And once again forwardness entered into Jamshīd. He made a feast and he brought the people around his throne. He had the people honour him even before they had honoured Heaven. And he spoke to them and he said, "Mine is the world. I have formed it according to my will, and from me alone come all the goods that ye possess--your raiment and food, your pleasure and your rest, your health and your happiness. Your lives ye owe to me. Therefore ye should adore me as the maker and the ruler of the world. All who do not adore me belong to the demon, Angra Mainyu."

But when he said this the Glory departed from the brow of Jamshīd; he was left pale and trembling and unguarded. And the Glory was not restored to him. Disease came into the world; contentions came into

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the world; the multitudes that had gathered around Jamshīd's city strove with one another. Death came amongst men. The demon Angra Mainyu had power in the world.

Now there lived at that time in the land of Arabia a prince whose name was Dahhak. His father had herds of cattle and flocks of sheep past counting, and Dahhak owned a thousand horses. The demon Angra Mainyu went to Dahhak in the guise of a youth, and sought employment from him, and became one of the grooms who attended his horses. And he was serviceable, and he won the favour of Prince Dahhak. After a while the demon tempted the prince, telling him of the power that would be his if his father, the king, were dead. Dahhak listened to him, and consented to the death of his father. And the king was slain as though by a chance, and Dahhak came to be king in Arabia.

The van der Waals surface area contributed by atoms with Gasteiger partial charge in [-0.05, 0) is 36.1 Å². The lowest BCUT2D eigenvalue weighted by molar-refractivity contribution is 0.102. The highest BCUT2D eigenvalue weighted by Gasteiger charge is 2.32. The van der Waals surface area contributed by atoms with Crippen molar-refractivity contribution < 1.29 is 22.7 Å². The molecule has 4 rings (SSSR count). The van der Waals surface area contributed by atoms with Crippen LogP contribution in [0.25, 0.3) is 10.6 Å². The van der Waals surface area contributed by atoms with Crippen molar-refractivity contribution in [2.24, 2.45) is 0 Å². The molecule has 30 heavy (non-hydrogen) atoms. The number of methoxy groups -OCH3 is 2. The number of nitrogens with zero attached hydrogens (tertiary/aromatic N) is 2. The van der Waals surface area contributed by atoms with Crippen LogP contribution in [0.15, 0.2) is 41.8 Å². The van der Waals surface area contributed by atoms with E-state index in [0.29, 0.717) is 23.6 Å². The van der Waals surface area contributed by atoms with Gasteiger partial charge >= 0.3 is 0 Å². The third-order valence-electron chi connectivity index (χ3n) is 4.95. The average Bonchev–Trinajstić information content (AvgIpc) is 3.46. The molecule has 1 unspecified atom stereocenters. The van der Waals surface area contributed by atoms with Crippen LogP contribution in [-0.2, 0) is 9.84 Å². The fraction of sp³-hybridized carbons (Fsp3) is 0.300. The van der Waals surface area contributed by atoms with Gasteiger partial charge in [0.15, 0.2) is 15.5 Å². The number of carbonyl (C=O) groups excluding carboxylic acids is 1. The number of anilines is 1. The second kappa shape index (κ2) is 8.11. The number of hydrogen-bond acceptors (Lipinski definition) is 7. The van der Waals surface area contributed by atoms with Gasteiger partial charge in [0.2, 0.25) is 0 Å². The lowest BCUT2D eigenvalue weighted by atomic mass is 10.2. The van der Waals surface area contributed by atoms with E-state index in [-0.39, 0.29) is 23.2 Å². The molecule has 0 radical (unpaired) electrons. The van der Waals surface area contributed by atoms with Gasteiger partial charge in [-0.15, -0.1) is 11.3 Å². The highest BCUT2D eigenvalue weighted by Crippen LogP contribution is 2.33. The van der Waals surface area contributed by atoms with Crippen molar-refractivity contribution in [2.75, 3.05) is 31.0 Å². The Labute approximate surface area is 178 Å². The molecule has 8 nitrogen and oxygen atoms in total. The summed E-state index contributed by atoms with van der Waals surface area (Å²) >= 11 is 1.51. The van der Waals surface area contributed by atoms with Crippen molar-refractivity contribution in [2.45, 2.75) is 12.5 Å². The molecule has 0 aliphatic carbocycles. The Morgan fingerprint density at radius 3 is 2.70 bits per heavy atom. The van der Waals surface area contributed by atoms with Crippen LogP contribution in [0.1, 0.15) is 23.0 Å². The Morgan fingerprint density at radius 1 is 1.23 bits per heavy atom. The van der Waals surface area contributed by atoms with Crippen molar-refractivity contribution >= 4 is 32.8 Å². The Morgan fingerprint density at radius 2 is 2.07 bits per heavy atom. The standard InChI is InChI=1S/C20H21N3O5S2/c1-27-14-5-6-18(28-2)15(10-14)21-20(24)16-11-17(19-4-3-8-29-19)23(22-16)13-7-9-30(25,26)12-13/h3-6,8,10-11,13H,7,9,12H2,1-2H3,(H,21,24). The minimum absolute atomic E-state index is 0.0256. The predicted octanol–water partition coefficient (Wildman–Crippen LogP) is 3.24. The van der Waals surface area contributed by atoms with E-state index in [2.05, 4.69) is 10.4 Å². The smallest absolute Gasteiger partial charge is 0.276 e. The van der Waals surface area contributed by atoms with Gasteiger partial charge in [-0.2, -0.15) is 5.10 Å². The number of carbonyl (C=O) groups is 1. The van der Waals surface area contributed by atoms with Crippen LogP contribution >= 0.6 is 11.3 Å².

Now after Dahhak had become king, Angra Mainyu, the demon, appeared before him once more; again he was in the guise of a young man, and this time he asked Dahhak to let him serve him as cook.